He held no memory of the incident, being an infant when it happened. His mother, still tending to her guilt, waited over a decade to tell him.
His parents had taken him, their firstborn, for a holiday in his paternal grandparents’ chalet in north Wales. The chalet was a timber-framed, asbestos-lined prefab on a small conurbation of similar dwellings known as The Warren. The Warren was a home from home for the businessmen, Rotarians and retirees of north-west England, where they and their well-coiffured wives annually decamped for gin-soaked long summers.
This particular week was coloured by the presence of a toddler, a new and difficult experience for his young parents. In keeping with the times, his father worked long hours while his mother carried the burden of responsibility for the child, and their large, puppyish male Labrador, who also made the trip to north-wales.
The inclement Welsh weather didn’t help. At some point during the week, possibly driven from the chalet by the spectacular rain pelting the granite patio and drumming a tattoo upon the chalet’s tin roof, his parents decided to take a day trip in the car.
Somewhere between the chalet and the waiting car, in heavy rain, he slipped from her arms as she hurried through the downpour, striking his head on the ground and fracturing his skull.
The day trip became forty-eight hours in hospital.
For a long time after his mother’s confession, he thought of it often as a threshold moment, a break that catalysed everything that came after. He was troubled by both the ramifications and the possible permutations. Had he been a little older the bones in his head would have been more fused, and the damage to his cranium more severe. The bone may have splintered and caused bleeding on the brain.
Had he not been treated immediately. Had he fallen from a greater height. Had she not been rushing, or dressed in a waterproof jacket. Had his father not been waiting in the car, but carrying his son instead. Had they stayed in the chalet and not gone out. Had they not gone to north Wales at all.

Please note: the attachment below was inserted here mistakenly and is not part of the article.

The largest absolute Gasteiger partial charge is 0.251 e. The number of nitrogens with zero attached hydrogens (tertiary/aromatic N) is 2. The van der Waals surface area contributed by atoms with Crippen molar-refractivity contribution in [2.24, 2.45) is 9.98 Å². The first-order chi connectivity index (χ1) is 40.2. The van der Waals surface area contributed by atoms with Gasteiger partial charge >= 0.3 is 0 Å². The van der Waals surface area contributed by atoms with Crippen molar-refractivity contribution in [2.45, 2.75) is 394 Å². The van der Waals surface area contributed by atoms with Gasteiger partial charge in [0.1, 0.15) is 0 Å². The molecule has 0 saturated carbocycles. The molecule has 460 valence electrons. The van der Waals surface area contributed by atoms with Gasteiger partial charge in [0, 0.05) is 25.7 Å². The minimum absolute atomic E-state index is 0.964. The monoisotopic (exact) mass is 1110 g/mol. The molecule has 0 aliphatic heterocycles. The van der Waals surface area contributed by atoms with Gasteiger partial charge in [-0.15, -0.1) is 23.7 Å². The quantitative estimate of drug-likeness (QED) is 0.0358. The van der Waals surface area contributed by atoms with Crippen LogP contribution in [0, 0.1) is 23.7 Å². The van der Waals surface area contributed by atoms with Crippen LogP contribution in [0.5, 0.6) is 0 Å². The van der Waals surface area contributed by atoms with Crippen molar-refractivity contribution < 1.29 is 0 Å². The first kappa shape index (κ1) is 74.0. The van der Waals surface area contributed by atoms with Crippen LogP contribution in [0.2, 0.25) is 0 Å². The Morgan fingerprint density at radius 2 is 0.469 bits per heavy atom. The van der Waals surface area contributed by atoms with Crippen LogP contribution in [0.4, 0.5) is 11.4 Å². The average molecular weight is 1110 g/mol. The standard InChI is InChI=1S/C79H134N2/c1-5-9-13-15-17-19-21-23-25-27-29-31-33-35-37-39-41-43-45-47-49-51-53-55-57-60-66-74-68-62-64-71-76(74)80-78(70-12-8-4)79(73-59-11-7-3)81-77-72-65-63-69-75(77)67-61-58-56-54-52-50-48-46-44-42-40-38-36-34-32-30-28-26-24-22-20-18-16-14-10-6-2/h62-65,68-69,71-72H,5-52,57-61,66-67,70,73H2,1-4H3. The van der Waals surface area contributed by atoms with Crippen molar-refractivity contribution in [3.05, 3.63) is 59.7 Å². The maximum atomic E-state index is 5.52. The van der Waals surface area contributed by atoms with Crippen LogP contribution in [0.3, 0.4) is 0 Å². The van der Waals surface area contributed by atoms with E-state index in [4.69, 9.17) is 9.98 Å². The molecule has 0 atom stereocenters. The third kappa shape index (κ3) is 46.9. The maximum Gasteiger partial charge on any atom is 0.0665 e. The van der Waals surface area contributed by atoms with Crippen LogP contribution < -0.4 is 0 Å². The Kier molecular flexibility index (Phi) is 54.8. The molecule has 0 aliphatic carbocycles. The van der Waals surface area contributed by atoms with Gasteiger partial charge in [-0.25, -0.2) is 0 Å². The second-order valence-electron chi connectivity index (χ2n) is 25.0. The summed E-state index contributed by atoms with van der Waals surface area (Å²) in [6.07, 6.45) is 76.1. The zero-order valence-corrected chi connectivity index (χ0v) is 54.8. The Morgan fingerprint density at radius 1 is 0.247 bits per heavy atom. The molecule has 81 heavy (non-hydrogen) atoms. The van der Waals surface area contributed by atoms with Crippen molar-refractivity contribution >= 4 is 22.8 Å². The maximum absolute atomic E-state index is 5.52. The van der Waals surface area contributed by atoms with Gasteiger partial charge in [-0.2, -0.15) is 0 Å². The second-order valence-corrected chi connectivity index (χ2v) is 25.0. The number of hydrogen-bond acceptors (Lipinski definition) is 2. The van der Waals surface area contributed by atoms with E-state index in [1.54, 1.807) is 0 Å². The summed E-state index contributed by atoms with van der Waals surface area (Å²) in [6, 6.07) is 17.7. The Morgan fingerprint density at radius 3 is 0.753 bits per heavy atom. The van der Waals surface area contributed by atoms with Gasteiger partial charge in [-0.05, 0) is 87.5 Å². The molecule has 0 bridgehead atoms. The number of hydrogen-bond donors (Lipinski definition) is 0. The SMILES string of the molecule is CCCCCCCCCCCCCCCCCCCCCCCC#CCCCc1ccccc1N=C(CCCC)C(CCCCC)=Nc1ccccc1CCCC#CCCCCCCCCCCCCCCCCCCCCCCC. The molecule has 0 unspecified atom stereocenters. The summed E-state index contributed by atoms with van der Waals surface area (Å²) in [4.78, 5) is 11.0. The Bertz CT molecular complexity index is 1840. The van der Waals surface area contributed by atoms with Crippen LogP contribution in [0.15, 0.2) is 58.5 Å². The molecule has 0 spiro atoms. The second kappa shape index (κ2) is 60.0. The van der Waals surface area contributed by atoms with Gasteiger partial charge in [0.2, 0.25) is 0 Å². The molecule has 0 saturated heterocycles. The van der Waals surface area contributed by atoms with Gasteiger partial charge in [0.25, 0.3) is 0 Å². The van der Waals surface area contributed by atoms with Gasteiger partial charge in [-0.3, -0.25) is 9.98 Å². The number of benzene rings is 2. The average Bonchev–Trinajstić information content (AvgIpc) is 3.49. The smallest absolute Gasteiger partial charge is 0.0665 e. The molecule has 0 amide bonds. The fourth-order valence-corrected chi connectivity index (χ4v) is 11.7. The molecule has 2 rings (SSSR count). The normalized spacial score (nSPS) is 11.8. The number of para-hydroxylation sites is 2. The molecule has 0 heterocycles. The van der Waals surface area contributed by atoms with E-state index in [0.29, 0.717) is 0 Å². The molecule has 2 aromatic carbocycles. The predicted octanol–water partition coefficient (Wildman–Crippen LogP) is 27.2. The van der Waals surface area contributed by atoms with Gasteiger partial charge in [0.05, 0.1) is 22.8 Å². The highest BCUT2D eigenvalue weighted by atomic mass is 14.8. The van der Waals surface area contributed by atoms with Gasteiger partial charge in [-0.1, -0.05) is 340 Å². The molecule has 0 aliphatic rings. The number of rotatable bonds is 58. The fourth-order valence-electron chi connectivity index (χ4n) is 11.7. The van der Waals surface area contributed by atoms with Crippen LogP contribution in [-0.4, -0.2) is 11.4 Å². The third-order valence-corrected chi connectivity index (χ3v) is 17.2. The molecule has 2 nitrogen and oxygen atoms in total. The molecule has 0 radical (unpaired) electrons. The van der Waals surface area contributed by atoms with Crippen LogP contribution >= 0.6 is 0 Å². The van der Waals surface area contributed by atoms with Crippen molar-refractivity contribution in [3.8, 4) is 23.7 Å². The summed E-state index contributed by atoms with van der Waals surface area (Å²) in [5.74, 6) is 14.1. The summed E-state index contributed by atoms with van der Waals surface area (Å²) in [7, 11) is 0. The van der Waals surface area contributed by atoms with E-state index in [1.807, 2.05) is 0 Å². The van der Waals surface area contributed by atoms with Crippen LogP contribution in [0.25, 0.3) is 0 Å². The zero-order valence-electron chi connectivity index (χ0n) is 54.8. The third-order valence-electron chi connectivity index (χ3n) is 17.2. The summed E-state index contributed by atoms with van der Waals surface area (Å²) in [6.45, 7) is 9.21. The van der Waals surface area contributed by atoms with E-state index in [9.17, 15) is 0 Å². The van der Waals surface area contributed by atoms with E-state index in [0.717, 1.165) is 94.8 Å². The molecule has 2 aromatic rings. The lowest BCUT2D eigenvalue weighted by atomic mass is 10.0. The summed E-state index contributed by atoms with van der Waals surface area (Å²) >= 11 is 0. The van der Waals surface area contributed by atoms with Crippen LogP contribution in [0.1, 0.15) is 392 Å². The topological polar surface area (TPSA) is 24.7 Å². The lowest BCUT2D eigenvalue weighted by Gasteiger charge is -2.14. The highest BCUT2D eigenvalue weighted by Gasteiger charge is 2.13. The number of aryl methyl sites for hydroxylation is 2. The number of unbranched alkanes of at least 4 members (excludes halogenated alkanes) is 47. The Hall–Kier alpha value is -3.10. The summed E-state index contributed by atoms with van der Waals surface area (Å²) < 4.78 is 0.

There is a photograph from that week: he is sitting in bed with his grandparents, the remains of toast on his chin, their laughing at the expression on his face. He looks faintly cross-eyed. He can’t work out if this picture was taken before or after the fall.
Throughout his childhood other injuries followed, as if the chemistry of his body had been thrown out of sync.
The cheek trapped in a door lock at his maternal grandparent’s house aged two.
The arm accidentally dislocated by his father one winter's day later that year.
His forehead split open at nursery aged three. Running in circles, he tripped and landed face-down on a metal digger. Thereafter the abiding memory of screaming hysterically and being physically restrained by his mother's while the doctor doggedly sewed up the wound, while nurses and doctors came into the room with concerned faces.
Falling into the ashes of a day-old fire and blistering his wrists aged five.
The right-hand wrist fractured at a friend's birthday party aged seven. Playing in goal, one of the other boys dad's decided kick the ball as hard as he could at his goal. Saving the shot, his wrist splintered like a sapling. The last thing he saw, as pain convulsed through his body, was the dad walking away as if nothing had happened.
The large mole removed without anaesthetic from the underside of his left forearm aged eight. The doctor botched the operation in job hurry to get it done before the child started to panic, and left him with a ragged hole in his arm. His mother trying to comfort him as he screamed.
The left eyebrow torn open in a playground collision with a female pupil aged nine. As the blood poured down his face and streaked his sweater, a dinner lady ignored him to check on the unbloodied other child.
The trip to A&E on Boxing Day aged ten after falling backwards onto a radiator aged ten. The yellow acrylic jumper he was wearing now bore a bright orange stain down the back.
The moped kickstand that gouged a hole in his shin on a petrol forecourt on the Greek island of Paros aged twenty-one. A large American woman sat on an idling moped released the brake and smashed into him. He made no fuss, and rushed towards the large American woman, now pinned to the ground by the moped, with one of her flip-flops in his hand.
Before and after. In later years he would recognise the philosophical resonance of what happened. He was lucky, and yet he was not. He didn’t blame his mother for what had happened. Every event has a specific set of circumstances which determines the inevitability of its outcome. What remained with him now was that singular, arresting image: an infant slipping from its mother’s arm, falling and smashing its soft head against stone.